Life in the Meadows and Rivers

Cheers & Chocolates

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While my mother was a respectable cook, she was not an outstanding one. It was something she did because we had to eat, not because she loved to do it. Oddly, the one exception was sweets (odd because she was a severe Type 1 diabetic); she made petit fours for every wedding shower that happened, and batches and batches of candy at Christmas, popcorn balls for Halloween, and potato doughnuts whenever I could talk her into it. I still make candy every Christmas because it seems like the right thing to do.

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Don't ask. Eat it.

www.kayatthekeyboard.wordpress.com

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I didn't really learn how to cook much from my parents - I never bothered to try. But when I moved out, I learned how to roast a whole chicken (and potatoes) and lived off that (leftovers in salads) for close to six months. After I got tired of it, I started discovering the different ways you can roast a chicken - by adding herbs and spices, and even changing up the method, then started sprouting out from there. 

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I was binge watching a Chef's Life and got to the episode where she makes chicken and rice with her mum. And then I thought about a recipe my Mum called "Chicken Lyonnaise" - we were pretty broke as a kid and Dad was out of work a lot but I remembered this as being a thing she made with the legs and wings from a  cheap chicken she roasted. This or coq au vin from a packet. I got curious and asked her. She also did an excellent lamb kidney dish which consisted of frying up onions, adding the gravy from Sunday roast, cooking the kidneys, serving with rice. Clearly very tasty since I can still remember it. Also below.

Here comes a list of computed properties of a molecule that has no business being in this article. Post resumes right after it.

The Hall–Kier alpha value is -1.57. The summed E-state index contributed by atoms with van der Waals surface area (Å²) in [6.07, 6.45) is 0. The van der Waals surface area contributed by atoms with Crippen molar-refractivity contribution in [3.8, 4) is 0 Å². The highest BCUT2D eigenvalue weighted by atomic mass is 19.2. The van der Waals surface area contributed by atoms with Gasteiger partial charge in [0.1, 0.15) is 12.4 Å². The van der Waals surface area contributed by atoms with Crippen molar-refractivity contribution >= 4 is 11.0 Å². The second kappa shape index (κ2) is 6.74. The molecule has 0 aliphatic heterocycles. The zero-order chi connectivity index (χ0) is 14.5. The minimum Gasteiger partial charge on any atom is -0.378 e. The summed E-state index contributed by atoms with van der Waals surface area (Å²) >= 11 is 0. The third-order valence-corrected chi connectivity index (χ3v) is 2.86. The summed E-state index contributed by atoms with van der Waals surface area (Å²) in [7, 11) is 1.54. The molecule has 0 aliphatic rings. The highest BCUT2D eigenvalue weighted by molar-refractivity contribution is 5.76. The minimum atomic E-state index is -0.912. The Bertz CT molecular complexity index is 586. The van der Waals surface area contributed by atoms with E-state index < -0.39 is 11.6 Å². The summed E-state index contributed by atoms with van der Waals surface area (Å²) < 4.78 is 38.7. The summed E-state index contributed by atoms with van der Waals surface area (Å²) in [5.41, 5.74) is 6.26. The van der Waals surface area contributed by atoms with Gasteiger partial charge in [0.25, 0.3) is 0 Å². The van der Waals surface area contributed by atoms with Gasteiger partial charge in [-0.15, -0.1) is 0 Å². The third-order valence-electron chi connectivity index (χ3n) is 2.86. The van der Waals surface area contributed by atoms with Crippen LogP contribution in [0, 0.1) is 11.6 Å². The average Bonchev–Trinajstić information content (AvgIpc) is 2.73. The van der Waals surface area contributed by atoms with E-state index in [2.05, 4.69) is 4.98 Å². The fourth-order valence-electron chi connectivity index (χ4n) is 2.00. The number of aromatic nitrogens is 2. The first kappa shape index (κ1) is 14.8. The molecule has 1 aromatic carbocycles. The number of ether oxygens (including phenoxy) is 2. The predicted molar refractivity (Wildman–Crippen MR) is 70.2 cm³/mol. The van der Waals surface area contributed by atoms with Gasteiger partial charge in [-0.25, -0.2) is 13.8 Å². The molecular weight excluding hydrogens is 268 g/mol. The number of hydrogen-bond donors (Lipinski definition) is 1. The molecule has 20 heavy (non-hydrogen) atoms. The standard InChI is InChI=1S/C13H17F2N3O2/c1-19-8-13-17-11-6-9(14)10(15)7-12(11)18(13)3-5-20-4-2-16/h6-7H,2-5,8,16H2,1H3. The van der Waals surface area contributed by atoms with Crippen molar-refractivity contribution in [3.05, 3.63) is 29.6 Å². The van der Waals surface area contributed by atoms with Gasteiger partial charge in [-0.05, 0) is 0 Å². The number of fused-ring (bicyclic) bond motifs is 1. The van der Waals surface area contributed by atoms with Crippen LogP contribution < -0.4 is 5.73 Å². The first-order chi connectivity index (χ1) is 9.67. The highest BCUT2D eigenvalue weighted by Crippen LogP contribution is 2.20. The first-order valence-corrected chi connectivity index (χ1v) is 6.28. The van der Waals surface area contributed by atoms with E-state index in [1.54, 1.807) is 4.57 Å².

Anyway. Have the recipe. 

 

"Although we talked about Chicken Lyonnaise, I’ve only just got round to reading the email.
 
Ingredients
Chicken legs, Bacon, Onions, Carrots, Mushrooms, Campbell’s condensed Mushroom Soup and Rice with a bay leaf and mixed herbs as required
Fry everything to brown.
Leave onions in pan and add rice, cook until translucent and add soup. Pour over other ingredients and cook for an hour until the soup has gone into the rice. Don’t let dry out.
 
Kidneys and rice is simply fry kidneys until cooked and brown, add some thick gravy and cook together to get juices combined. Cook rice in normal way. Pour /place kidneys on top.
 
See you soon.
Love Mum
xx"

 

Haven't tried it yet as still slightly boggled there seems to be no additional liquid in the soup. But will see how it goes! Mum is a big believer in bacon in anything savoury :)

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By rice she said a cup of rice, but this wouldn't be American cup measurements. This is probably half a mug of whatever thing she was measuring from in the cupboard. I'd probably start with half an American cup and go from there. 

 

I might pin her down and get her to make it. Possibly :)